And yet, of no small importance, our media roots, our media savvy, our media connections quite likely mean that we have some greater ability to take on the media and prevail against it—greater than, say, Dick Grasso’s or Dennis Kozlowski’s abilities.
We are at least without illusion: The media, we know, reflects us not as we are but as a function of how well or how poorly we’ve played it.
We understand the nature and the extent of the negotiation.
This is spin. But that is in some sense the least of it. The media process is more akin to the legislative process. Marshaling allies, identifying and isolating foes, pressuring friends, calling in favors, offering up trades, bringing influence to bear, implying the counter-threat, establishing the power equation.
Arnold, for instance, surely knew the L.A. Times groping story was coming. This must have been the primary issue for his campaign from the beginning. His campaign consultants had certainly war-gamed and story-conferenced the issue to death. It’s been up there on the white board: XXX STORY. All the variations and the variable outcomes.
The challenge was to circumscribe and limit the story itself—and delay it. And then, when it came, to be ready on a dime to respond to it. This is a long way from Bill Clinton’s relative naïveté.
“There may be no better media managers than Hollywood people. Media, Hollywood people understand, is a transaction.”
Indeed, Arnold has been cleaning up reality for years. He bought the documentary Pumping Iron, which showed him disadvantageously, and took the prints out of circulation (a popular thing to do, if you can afford it, in Hollywood); he made appropriate contributions to help him with the Hitler mess; and most recently, he’s been able to take advantage of the fact that the company (American Media) that owns the tabloids, which have so annoyingly hounded him over the years (they’ve had the groping story cold), bought the company (Weider publications) that owns the country’s leading muscle magazines—for which Arnold is a major commercial draw (American Media can’t damage Arnold without damaging itself).
There may be no better media managers than Hollywood people. Media, Hollywood people understand, is a transaction.
Such media war-gaming has certainly been going on at Rush’s and Karl’s houses, too.
For Rush, the strategy is to ask for forgiveness (just like Arnold did) and fall back on his base—the 20 million. They protect Rush. What’s more, Rush has for a long time been able to surgically focus his most ardent listeners where he wants them focused. They’re a force for him. He can unleash his media on anti-Rush media—or, say, on an ambitious Florida prosecutor. The Rush beast is a beast that no one wants to provoke.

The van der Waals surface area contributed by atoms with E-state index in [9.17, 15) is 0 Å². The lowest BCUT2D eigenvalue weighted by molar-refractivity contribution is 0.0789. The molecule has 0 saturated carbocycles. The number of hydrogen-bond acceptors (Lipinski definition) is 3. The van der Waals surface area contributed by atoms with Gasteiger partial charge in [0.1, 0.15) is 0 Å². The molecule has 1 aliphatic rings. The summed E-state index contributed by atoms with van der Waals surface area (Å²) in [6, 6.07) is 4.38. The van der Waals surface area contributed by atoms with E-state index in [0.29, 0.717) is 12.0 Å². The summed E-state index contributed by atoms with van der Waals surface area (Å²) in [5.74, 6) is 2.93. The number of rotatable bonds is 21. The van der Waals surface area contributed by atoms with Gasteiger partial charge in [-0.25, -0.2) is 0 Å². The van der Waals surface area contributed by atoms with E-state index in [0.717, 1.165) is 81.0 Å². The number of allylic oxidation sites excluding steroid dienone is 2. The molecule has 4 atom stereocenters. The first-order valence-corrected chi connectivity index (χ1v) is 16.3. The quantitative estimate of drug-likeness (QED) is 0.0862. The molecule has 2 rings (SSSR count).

Karl Rove, meanwhile, was wounded most of all by an image: Joe Wilson (husband of the unveiled CIA agent) saying Rove should be “frog-marched out of the White House in handcuffs.” That was, for Rove, unfortunately vivid. It broke through the clutter. The Rove mission now is to restore the clutter. To reestablish the complexity, the nebulousness, the conflicting accounts of who said what to whom. To lay the blame nowhere and everywhere. For Rove, this is relative child’s play.
As for me, for five years I’ve been banging away here at the various people who own and control the media business. It seemed reasonable to fear that I might be taken apart just as gleefully, a possibility engendering in me a certain low-level nausea.
“You can dish it out, but you can’t take it,” my wife said censoriously.
“This is not about justice,” I argued.
Now, the reporter at the Times who was writing the story about me had, within the past few years, worked for New York Magazine. So this was either an advantage of being in the media (one is written about by one’s “friends”—indeed, my friends are his friends) or a disadvantage (one is written about by one’s enemies). The connections are baroque and intricate. We’re all working the myriad relationships. (Don’t forget about Maria.)
We media people are like the Saudi royal family.
This does not necessarily mean that we get a free pass (although it often means just that). But it does mean that it’s all fraught and inbred and opaque (at least to you, the reader).
Arnold, the neophyte politician, is the consummate media player—with media skills (not to mention branding) possibly more valuable than any virtues a politician could ever bring to a political campaign. Rush’s raw media power may be enough to get him out of any jam. And it would be foolish to assume that Karl Rove has suddenly lost his media teeth—that he can’t chew himself out of his security breach.
As for me, I did okayI mostly avoided the hatchet. The Times story, after much maneuvering on my part and working the phones and deft staging of reality, and with a timely intercession of mutual friends petitioning the reporter on my behalf, turned out to be a genial balance of potshots and compliments (I only wish the jibe about my supposedly Grasso-like salary was true). Even the reporter seemed impressed, however begrudgingly, with my media-management abilities.
So if I don’t buy New York Magazine, then it’s a Senate seat for me.